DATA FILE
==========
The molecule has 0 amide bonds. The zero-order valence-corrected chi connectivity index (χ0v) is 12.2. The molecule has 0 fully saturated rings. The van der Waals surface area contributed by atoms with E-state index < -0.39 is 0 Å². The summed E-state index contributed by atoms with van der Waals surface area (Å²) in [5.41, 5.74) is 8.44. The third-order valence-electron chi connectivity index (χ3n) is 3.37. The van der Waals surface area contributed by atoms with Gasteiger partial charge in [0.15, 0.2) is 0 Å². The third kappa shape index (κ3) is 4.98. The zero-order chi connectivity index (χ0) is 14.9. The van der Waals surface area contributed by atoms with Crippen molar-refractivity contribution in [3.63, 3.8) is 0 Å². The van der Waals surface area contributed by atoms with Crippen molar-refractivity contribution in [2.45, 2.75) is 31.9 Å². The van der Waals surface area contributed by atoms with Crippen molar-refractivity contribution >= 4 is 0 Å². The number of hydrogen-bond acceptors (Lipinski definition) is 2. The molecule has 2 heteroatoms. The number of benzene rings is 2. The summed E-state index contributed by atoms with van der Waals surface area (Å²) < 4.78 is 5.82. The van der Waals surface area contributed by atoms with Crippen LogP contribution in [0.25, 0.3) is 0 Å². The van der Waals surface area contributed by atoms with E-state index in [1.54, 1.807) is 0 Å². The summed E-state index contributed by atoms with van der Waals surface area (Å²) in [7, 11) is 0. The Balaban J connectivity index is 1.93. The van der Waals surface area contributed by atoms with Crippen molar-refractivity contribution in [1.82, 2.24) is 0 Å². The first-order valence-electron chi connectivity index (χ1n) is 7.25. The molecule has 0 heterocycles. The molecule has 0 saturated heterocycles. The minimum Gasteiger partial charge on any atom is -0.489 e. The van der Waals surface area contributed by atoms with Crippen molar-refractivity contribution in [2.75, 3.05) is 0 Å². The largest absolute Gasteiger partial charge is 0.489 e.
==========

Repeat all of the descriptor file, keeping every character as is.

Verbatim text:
The molecule has 0 amide bonds. The zero-order valence-corrected chi connectivity index (χ0v) is 12.2. The molecule has 0 fully saturated rings. The van der Waals surface area contributed by atoms with E-state index < -0.39 is 0 Å². The summed E-state index contributed by atoms with van der Waals surface area (Å²) in [5.41, 5.74) is 8.44. The third-order valence-electron chi connectivity index (χ3n) is 3.37. The van der Waals surface area contributed by atoms with Gasteiger partial charge in [0.15, 0.2) is 0 Å². The third kappa shape index (κ3) is 4.98. The zero-order chi connectivity index (χ0) is 14.9. The van der Waals surface area contributed by atoms with Crippen molar-refractivity contribution in [3.63, 3.8) is 0 Å². The van der Waals surface area contributed by atoms with Crippen molar-refractivity contribution in [2.45, 2.75) is 31.9 Å². The van der Waals surface area contributed by atoms with Crippen molar-refractivity contribution >= 4 is 0 Å². The number of hydrogen-bond acceptors (Lipinski definition) is 2. The molecule has 2 heteroatoms. The number of benzene rings is 2. The summed E-state index contributed by atoms with van der Waals surface area (Å²) < 4.78 is 5.82. The van der Waals surface area contributed by atoms with Crippen LogP contribution in [0.25, 0.3) is 0 Å². The van der Waals surface area contributed by atoms with E-state index in [1.54, 1.807) is 0 Å². The summed E-state index contributed by atoms with van der Waals surface area (Å²) in [7, 11) is 0. The Balaban J connectivity index is 1.93. The van der Waals surface area contributed by atoms with Crippen molar-refractivity contribution in [1.82, 2.24) is 0 Å². The first-order valence-electron chi connectivity index (χ1n) is 7.25. The molecule has 0 heterocycles. The molecule has 0 saturated heterocycles. The minimum Gasteiger partial charge on any atom is -0.489 e. The van der Waals surface area contributed by atoms with Crippen molar-refractivity contribution in [2.75, 3.05) is 0 Å². The largest absolute Gasteiger partial charge is 0.489 e.